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I recently had a job offer with a really good airline in the aviation industry. I am going to keep the airlines names out of the equation because that is not very important. What is important is why don't companies honor the two weeks’ notice anymore ? One of the things I said in the interview was I wanted to give a two weeks’ notice to my employer because they were good to me. The HR person in the interview said, " oh yes we will honor that." In all fairness she did say it may be a little tight. Which I thought okay, I can deal with it being a little close as long as I can put in my two weeks’ notice. I received a phone call at the beginning of the month that they would like to move forward and start a background check on me with a conditional job offer upon completion of it. I was really excited beyond belief!! To make a long story short they sent me the job offer about a week and a half before my class date of June 1st. For those of you who do not know the airline industry. Whenever you have a skilled position that is regulated by the FAA. You have to go through a series of classes when you start over at a new airline.To ensure they are covering there company procedures and FAA regulations. It took them almost a week later to get back to me on whether or not there was another class, which there wasn't and I pretty much could take it or leave it. I did try and make it work with the four days I had left but I couldn't make the move in that time under the time constraints involved. The move was over 1200 miles. Hindsight is 20/20 but part of me is really kicking myself for not taking the new job. I did call and leave an email explaining my reasons for not being able to make the class date and that I was still interested in a job at their company. Of course I haven't heard back from them. Part of me felt like I was being forced to burn a bridge between the two companies with the time involved. My current company has a do not rehire clause, if you don't give a two weeks’ notice then they will put you on the ineligible for rehire list. The company I applied for is a really good company to work for outside of this incident. My questions are: What is the likelihood of me being able to reapply at this job? What would HR's standpoint be? And has anyone else noticed in large corporate America that giving the two weeks’ notice is becoming something of a bye gone formality?

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    Your post can use some serious editing for clarity. – Vietnhi Phuvan Jun 7 '15 at 1:34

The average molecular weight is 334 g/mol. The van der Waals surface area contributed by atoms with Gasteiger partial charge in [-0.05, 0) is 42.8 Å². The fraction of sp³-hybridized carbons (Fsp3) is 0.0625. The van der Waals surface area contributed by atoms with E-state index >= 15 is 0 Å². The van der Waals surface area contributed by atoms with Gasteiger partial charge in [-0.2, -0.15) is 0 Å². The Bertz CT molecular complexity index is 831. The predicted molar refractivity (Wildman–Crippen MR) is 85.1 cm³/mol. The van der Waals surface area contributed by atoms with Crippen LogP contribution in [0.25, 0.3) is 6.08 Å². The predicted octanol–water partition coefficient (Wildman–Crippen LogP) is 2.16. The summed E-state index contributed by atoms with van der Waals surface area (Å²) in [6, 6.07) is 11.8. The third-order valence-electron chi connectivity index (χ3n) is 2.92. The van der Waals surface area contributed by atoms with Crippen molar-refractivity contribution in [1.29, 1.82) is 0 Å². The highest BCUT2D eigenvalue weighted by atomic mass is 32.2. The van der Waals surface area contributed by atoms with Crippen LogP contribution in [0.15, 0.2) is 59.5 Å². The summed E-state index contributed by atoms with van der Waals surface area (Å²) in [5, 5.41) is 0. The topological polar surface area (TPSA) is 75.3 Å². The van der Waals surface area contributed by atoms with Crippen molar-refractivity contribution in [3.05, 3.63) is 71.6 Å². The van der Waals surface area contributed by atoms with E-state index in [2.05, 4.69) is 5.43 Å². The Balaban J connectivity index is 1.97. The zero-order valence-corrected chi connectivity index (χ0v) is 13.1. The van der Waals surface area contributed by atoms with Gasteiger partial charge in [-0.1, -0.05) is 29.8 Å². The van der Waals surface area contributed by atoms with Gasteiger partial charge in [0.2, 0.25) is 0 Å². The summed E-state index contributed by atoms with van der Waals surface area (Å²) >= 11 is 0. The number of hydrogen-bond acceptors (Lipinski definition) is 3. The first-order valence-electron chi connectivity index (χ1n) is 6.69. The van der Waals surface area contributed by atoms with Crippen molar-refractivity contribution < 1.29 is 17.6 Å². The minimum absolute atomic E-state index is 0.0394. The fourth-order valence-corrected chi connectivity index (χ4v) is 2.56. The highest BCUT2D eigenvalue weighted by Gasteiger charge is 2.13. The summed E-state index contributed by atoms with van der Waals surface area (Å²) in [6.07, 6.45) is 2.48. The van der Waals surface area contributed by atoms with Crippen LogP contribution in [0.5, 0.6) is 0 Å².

• I think there are multiple questions that I am asking and I should of asked them at the end which is confusing everyone. I will keep it simple. Basicaly what I am asking is the two week rule something that is not followed as much anymore? Secondly, yes my current employer was good to me and I wanted to give my two weeks notice which I thought they deserved. If I were to apply again does anyone have any experience in dealing with HR in a situation like this ? Thank you for your answer... – Flash42 Jun 7 '15 at 2:57
  • Still unclear to me. "they sent me the job offer about a week and a half before my class date of June 1st" What class? The training class the company provided? Or the class in your school? You truly need to clarify the question. What exactly is two weeks notice played in this whole issue? – scaaahu Jun 7 '15 at 3:57
  • The training class for the job that I am taking at the airline I was applying for. With the type of job I have when we start over at another airline we have to go through a certain amount of training put forth by the FAA.I don't want to reveal what kind of job I do and the airlines that are involved. I am interested in any opinions that someone may have on the HR issues that were involved. – Flash42 Jun 7 '15 at 4:09
  • The mistake you made is that you should have said you must give two weeks notice to your current employer after you receive the formal concrete written offer (not the one before background check) when your prospective employer gave you verbal conditional offer. As everybody said, only written unconditional offer counts. Before that, never quit your current job. Please learn this lesson. – scaaahu Jun 7 '15 at 5:04
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If your current employer treats you fairly, then you owe them the two-week notice.

Now, things may happen and you may find yourself in a situation where the two-week notice is too long. In this case, you should go back to your employer and see if shortening your notice will not cause them pain. For example, if you are not doing anything critical for them at the moment,they probably don't need to hold you for the full two weeks. But you have to ask. Next time, ask.

I think your prospective employer was rough on you and it wasn't good of them to put you into such a tight spot. They should have known that, while they would have preferred to have you on board earlier, that's not something that's always possible. You can always reapply but if they refuse, they refuse and they most probably won't walk you through their rationale. And their decision to refuse is nothing that you can affect.

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    "I think your prospective employer was rough on you and it wasn't good of them to put you into such a tight spot." OP may have dodged a bullet there. – jcm Jun 7 '15 at 1:36

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